I think that the current emphasis in EA circles, perhaps as a response to this critique, is to focus on impactful careers rather than earning to give. But does that really address the issue? If, for example, you devote yourself sincerely to a great charity that does development work, and you allow yourself to be underpaid relative to what you might earn elsewhere, isn’t that laudable? At an individual level, it may be. But the crucial flaw in much EA-reasoning is that social outcomes are not arithmetic aggregations of individual-level scores. If you work for a development charity, the good work you do still depends on the high earners you forewent to become. Your work must be tailored to avoid approaches or choices that would upset the system that elevated them. Again, you are deeply tethered to the systemic status quo. If your organization is ambitious to increase its scale and thrive, it will likely be called upon to promote and reinforce questionable arrangements. Welcome to the World Economic Forum!

Indeed, from the perspective of “person like me”, philanthropy and the plutocracy that, in dollar-weighted terms, must dominate it is so interwoven with all that is systemically wrong, trying to do net good in the world via donor-financed institutions is likely to be counterproductive. The trade-offs are hard! I suspect GAVI, chartered by the Bill and Melinda Gates Foundation, has saved many lives relative to a counterfactual where everything is the same as it is now except Gates never intervened. But Gates is famously supportive of an extremely strong and universal intellectual property regime that, from the perspective of “person like me”, helps condemn the developing world to dependence and poverty (and continued disease), that contributes to class stratification in the developed world, that could be replaced by better means of encouraging innovation. (During the COVID crisis, GAVI was notionally supportive of waiving intellectual property restrictions, but in practice the organization was understandably circumspect.)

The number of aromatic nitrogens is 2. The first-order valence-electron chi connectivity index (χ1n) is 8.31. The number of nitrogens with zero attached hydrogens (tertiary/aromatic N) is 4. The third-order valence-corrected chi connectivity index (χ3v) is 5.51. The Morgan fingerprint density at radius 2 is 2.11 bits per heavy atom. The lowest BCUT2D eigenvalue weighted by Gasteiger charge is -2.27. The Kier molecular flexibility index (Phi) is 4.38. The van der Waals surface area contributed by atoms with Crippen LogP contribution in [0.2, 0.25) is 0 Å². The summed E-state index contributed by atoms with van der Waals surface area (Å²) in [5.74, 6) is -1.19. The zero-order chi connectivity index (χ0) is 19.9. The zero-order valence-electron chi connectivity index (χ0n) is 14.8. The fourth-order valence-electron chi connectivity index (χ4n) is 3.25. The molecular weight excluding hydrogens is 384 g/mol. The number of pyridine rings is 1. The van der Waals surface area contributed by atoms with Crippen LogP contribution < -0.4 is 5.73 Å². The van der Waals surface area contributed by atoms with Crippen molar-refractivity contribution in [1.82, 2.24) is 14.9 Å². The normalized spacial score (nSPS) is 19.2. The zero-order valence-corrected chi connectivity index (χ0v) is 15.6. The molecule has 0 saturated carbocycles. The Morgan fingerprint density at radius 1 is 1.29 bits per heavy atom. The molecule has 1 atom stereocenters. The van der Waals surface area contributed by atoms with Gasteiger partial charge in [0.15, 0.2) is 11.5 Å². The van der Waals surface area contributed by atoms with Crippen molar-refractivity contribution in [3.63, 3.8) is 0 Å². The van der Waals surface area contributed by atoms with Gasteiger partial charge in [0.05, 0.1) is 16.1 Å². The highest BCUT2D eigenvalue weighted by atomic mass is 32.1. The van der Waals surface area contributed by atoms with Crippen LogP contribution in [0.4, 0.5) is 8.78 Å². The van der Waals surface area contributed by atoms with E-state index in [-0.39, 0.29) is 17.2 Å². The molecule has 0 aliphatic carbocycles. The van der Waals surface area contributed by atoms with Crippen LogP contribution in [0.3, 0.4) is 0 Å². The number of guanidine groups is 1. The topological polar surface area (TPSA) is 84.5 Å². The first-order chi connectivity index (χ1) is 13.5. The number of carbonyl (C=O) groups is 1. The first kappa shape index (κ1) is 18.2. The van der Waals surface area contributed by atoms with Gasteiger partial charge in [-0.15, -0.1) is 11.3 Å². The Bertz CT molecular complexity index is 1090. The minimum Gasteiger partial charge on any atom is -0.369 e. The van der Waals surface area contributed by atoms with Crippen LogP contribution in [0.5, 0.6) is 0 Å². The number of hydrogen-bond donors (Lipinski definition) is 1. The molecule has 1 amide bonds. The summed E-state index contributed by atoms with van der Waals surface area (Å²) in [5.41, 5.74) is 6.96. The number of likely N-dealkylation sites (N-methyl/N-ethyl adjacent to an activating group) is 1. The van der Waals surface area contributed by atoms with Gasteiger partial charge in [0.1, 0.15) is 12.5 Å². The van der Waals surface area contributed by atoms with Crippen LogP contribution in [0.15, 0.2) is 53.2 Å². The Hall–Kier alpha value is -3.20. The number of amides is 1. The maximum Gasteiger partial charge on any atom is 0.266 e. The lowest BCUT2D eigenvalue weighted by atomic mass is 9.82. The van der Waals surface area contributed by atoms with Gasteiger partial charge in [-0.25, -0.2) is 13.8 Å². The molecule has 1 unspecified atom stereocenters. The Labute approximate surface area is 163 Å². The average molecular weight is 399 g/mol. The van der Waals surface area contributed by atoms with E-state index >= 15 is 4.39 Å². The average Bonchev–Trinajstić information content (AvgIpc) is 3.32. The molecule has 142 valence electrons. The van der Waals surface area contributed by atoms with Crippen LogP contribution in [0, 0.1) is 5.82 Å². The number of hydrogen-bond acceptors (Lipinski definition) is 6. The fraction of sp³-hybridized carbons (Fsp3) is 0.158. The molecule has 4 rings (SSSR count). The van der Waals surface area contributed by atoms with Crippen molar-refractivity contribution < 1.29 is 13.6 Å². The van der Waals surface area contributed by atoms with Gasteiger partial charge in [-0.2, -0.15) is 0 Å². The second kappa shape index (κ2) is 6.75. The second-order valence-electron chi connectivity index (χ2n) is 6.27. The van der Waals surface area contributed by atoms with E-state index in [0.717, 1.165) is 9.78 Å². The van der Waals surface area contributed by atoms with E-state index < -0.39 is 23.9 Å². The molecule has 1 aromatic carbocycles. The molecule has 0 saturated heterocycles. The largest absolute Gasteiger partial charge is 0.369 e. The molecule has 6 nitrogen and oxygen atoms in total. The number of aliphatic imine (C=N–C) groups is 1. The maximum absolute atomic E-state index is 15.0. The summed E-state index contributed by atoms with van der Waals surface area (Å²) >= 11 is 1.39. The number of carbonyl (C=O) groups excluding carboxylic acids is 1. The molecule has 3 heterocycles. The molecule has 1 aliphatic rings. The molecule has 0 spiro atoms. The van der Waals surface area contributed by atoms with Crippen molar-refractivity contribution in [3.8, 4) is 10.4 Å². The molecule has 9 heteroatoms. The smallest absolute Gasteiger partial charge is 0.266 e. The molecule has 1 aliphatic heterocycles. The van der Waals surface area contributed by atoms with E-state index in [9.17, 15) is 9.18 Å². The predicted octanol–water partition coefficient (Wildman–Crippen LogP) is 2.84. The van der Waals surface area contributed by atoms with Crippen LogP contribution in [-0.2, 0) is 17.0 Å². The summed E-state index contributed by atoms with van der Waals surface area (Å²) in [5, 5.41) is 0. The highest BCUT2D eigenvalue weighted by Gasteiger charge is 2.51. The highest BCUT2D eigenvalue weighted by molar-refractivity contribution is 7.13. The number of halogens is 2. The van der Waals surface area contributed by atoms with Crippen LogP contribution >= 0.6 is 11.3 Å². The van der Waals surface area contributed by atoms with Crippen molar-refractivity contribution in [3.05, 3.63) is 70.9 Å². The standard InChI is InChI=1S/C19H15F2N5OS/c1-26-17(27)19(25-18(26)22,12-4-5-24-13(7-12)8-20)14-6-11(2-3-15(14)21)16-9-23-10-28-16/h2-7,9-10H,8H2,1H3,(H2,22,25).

If I am to restrict myself to “evidence-based” behavior, then surely it is a good idea to donate to, or even work for, GAVI! The evidence that it has done good things is real. But we can only gather evidence about circumstances very near to the status quo. Since we can’t run persuasive social science experiments about a world in which many variables would be different from the one we actually inhabit, “evidence-based” policy is a prescription for local optimization, fine-tuning. If we agree that the key source of the problems we wish to address are systemic, but we can also make clear marginal improvements to those problems at cost of supporting institutions that help reinforce the bad status quo, how does a good rationalist weigh the trade-off? You may be suckered in the way that a certain narrow economism tells you it’s irrational to vote. At an individual level, your vote almost certainly won’t make a difference, but it will certainly cost something in time and convenience. Similarly, your withholding contributions won’t lead to a new intellectual property regime or alternative forms of state action, while your contribution to GAVI really will do a bit of good at the margin. But that sort of individual-level rationality doesn’t compose to social outcomes. You should in fact vote. It might be wise to circumvent donor-financed philanthropy as a key element of an ultimately harmful constellation of institutions, rather than contribute to it, despite the real good it also does.

At an individual level, that’s a genuinely hard judgment call. But Effective Altruism is a social movement, not a collection of independent idiosyncratic choices. At a social level, to “people like me”, it is not so hard. A social movement should not reinforce reliance upon plutocratic finance. It should not encourage or help whitewash extractive wealth generation. It should not prod people into careers where they must adopt the perspectives of those who most benefit from systems that we seem to agree must fundamentally change. At an individual level, the tradeoff between the costs and benefits of voting may not seem clear, but it would be obviously dumb for an interest group to advise its own members not to vote. Effective Altruism is a movement of idealistic, unusually educated, often affluent and socially influential individuals. Is integration of this group into the philanthropic status quo a good choice?

Note that fundamentally, the problem here isn’t philanthropy. It’s discretionary donor finance. The same critiques apply to think tanks, activist collectives, publications, research organizations, and Congressmen. In theory they ought not apply to venture capital, as allocation should be based on objective valuation of prospects rather than investor discretion. In practice, though, valuation of startups is so dependent on contestable assumptions that the industry is best conceived as donor finance plus a lottery ticket. If you think plutocracy is an important component of our systemic problems, then working through institutional forms where relative advantage will be decided by plutocratic discretion seems less than ideal. Plutocratic money is fine. It’s as green (much greener) than anyone else’s. But it must be decoupled from the discretion.